'Hybrid tutoring' helps local schools
Apangea Inc., co-founded by Stephan Mueller (MBA 2002, BS 1994, is featured in this article. With computer software program to customize tutoring for children and the aid of a human tutor, Apangea offers a unique approach to learning. Founders project that the “hybrid tutoring” will be in 40 school districts in the next month.

MBA Insider: A Day in the Life Sample: In the Big Leagues Now
Alumnus Keith Law (MSIA 1999), takes BusinessWeek readers through a day in his life working for the Toronto Blue Jays. Along with his responsibilities of statistical evaluation, market analysis, scouting work and contract negotiations, Law has also given an impromptu speech to employees and represented the team at a press conference. "To the best of my knowledge, my broad set of responsibilities and tasks is unique within baseball, and I couldn't have taken on so many projects without the education I received at the Tepper School. Baseball is a business, and very few people understand both the economic and on-field aspects of the game," says Law.

First-years cruise into college
Milton Cofield, executive director of the B.S. in Business Administration Program and associate teaching professor of business management, is quoted in this article about the freshman experience. “We want them [students] to be confident to be able to make life-long decisions for what they want to do,” Cofield said a new student and her family.

ENTERPRISE: Entrepreneur Seeking new perspectives
This article features PowerLink, a non-profit organization that joins women-owned businesses for a year to offer expert advice. Thomas Emerson, David T. and Lindsay J. Morgenthaler Professor of Entrepreneurship and director of the Donald H. Jones Center for Entrepreneurship, notes the importance of experienced advisors: "Mentoring is a key to success here. If [entrepreneurs] have experienced business people who can take a look at the problem and can view it from different angles, often the shortcoming is pretty apparent and the fix is pretty easy ... it's just a matter of being able to see it in a different light."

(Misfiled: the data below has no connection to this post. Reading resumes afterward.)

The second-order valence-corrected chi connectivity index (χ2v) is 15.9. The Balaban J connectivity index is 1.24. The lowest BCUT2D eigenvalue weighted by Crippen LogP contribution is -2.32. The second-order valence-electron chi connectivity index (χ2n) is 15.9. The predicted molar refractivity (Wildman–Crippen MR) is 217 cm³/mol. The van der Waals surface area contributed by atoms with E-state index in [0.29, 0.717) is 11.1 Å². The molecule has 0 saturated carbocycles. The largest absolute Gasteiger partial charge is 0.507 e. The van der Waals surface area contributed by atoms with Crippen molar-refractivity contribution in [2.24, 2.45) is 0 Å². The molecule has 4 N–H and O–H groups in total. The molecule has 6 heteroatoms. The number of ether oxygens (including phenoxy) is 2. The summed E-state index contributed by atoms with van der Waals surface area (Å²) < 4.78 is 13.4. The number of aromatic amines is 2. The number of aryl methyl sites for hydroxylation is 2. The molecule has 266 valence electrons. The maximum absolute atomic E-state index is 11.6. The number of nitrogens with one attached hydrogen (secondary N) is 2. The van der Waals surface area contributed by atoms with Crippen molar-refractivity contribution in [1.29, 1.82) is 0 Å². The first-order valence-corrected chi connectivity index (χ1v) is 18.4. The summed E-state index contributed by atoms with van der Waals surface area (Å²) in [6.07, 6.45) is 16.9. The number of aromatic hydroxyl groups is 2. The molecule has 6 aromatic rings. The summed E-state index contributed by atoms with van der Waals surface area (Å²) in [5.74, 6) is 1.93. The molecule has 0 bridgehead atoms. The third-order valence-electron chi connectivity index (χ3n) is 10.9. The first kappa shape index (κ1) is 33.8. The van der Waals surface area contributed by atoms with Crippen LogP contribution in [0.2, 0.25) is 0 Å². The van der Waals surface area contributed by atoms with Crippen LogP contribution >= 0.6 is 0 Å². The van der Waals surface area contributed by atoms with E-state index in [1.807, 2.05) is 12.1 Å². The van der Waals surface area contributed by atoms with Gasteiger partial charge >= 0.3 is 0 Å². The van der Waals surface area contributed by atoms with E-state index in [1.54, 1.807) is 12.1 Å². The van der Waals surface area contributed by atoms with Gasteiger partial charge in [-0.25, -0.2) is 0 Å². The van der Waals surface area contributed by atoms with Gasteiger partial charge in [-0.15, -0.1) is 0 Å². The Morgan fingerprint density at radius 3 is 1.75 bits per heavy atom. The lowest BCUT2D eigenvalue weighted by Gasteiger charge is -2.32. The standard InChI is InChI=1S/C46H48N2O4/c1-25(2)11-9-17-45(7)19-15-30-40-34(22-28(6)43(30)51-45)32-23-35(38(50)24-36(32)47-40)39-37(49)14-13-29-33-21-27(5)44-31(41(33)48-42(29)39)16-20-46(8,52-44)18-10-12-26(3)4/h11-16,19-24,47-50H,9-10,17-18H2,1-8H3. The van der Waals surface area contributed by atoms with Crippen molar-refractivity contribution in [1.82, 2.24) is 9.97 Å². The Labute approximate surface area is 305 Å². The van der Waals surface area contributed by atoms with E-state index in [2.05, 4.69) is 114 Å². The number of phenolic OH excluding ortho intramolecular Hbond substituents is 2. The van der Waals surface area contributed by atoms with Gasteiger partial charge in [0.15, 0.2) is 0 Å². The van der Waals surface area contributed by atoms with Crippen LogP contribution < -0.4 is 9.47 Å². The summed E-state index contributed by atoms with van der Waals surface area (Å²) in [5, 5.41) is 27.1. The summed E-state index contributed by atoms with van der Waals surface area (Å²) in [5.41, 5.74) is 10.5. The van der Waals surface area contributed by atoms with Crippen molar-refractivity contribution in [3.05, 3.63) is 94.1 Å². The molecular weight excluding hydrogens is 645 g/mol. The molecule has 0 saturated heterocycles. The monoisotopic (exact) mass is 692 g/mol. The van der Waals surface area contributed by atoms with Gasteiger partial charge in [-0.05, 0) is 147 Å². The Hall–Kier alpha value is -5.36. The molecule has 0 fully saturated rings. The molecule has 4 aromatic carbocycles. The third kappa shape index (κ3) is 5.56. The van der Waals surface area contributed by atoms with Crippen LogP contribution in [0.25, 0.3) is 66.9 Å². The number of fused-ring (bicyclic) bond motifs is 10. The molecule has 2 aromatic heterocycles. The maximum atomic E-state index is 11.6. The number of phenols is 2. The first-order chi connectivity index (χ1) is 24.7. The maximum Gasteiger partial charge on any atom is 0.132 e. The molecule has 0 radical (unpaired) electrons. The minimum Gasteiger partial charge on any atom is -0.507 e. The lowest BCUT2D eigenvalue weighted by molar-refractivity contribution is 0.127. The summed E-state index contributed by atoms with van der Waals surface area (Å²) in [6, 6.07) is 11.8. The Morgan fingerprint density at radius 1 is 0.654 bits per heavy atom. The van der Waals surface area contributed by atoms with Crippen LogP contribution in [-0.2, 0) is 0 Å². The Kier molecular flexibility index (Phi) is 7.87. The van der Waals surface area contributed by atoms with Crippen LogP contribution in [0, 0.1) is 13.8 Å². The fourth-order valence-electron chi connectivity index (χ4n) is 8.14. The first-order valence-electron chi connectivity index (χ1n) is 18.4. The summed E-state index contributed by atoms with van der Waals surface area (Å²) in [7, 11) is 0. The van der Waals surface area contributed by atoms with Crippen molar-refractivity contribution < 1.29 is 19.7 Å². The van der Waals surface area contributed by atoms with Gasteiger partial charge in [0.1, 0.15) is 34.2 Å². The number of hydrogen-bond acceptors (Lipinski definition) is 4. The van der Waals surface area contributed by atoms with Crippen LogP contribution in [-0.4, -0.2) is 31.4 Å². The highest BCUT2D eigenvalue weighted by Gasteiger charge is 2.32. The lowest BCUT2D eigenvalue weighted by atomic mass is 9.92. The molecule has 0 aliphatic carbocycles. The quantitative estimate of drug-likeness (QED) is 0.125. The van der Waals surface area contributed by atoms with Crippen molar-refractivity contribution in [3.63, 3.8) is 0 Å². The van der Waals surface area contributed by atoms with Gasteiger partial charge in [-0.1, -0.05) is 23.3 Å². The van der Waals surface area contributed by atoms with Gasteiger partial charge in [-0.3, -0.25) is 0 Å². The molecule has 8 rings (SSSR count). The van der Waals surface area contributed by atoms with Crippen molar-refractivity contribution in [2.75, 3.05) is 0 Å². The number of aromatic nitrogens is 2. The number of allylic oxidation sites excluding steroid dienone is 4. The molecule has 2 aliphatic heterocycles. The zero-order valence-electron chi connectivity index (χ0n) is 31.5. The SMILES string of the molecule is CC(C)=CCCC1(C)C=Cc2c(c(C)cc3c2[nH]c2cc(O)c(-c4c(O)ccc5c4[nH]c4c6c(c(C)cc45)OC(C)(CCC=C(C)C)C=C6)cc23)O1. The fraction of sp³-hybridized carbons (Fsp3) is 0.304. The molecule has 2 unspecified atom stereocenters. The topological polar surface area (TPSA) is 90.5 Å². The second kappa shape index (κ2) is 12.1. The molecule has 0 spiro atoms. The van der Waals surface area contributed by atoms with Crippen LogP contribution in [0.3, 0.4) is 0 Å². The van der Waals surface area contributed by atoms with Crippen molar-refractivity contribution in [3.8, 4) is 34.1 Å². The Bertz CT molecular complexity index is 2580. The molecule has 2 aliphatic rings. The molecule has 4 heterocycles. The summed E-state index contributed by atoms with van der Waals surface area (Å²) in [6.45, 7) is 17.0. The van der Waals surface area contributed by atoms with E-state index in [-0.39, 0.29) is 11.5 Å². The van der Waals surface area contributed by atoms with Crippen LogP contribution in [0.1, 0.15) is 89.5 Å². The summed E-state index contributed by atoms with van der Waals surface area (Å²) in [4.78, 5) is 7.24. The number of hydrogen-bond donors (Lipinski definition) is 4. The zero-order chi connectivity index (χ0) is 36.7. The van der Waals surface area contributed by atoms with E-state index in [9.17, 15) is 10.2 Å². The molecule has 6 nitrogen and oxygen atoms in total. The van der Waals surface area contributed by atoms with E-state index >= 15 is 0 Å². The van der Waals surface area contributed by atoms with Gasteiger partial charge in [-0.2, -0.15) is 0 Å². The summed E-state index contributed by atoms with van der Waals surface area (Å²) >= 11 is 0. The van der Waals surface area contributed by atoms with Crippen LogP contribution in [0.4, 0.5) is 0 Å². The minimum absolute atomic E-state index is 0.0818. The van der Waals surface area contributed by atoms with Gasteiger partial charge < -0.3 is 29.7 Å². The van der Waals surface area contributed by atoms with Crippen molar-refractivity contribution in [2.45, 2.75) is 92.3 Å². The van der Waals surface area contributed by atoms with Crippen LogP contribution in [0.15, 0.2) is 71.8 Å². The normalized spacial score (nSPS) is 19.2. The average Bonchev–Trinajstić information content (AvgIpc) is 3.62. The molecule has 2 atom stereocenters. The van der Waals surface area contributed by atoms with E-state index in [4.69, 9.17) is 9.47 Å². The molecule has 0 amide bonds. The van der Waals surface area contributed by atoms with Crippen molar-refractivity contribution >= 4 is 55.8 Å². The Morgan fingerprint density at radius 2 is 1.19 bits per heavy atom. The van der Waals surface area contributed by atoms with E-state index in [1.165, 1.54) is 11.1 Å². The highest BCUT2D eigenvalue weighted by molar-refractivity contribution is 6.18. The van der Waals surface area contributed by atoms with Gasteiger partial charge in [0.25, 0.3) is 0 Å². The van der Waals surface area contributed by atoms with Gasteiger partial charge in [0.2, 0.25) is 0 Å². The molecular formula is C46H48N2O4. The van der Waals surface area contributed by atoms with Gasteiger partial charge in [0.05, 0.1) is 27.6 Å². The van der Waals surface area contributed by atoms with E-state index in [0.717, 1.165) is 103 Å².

Greying baby boomers pose demographic conundrum
Allan Meltzer, the Allan H. Meltzer University Professor of Political Economy, is quoted in this article about the growing number of aging Americans. With continual increases in this age group, policy makers must find ways to solve the economic challenges of paying for healthcare and pensions. Meltzer said that although policy approaches are clear, "The problem is governments are elected for 4-5 years and are asked to solve a problem over 20 years or more."

INMAN NEWS , 8/30/2004
The Internet Revolution
Chris Forman, assistant professor in information systems, participated as a lead researcher in the study outlined in this article. Researchers for the Center for the Study of Innovation and Productivity found that rural businesses are more likely to have adopted basic Internet technologies than businesses in mid-sized metropolitan areas; although, large cities have the highest adoption rates. “Specifically, we find that the mix of industries with the highest enhancement adoption rates tends to be in the biggest cities," said researchers.

Protests rage as IMF chief visits Argentina
This article about the tense relationship between the Argentine government and the International Monetary Fund (IMF) due to the slow progress of debt repayment to lenders quotes Allan Meltzer, the Allan H. Meltzer University Professor of Political Economy. The recent “lightening-short visit” from IMF chief Rodrigo Rato with Argentina’s President Nestor Kirchner, according to Meltzer, "tells us that the Fund and Argentina are not exactly working on the same wave-length."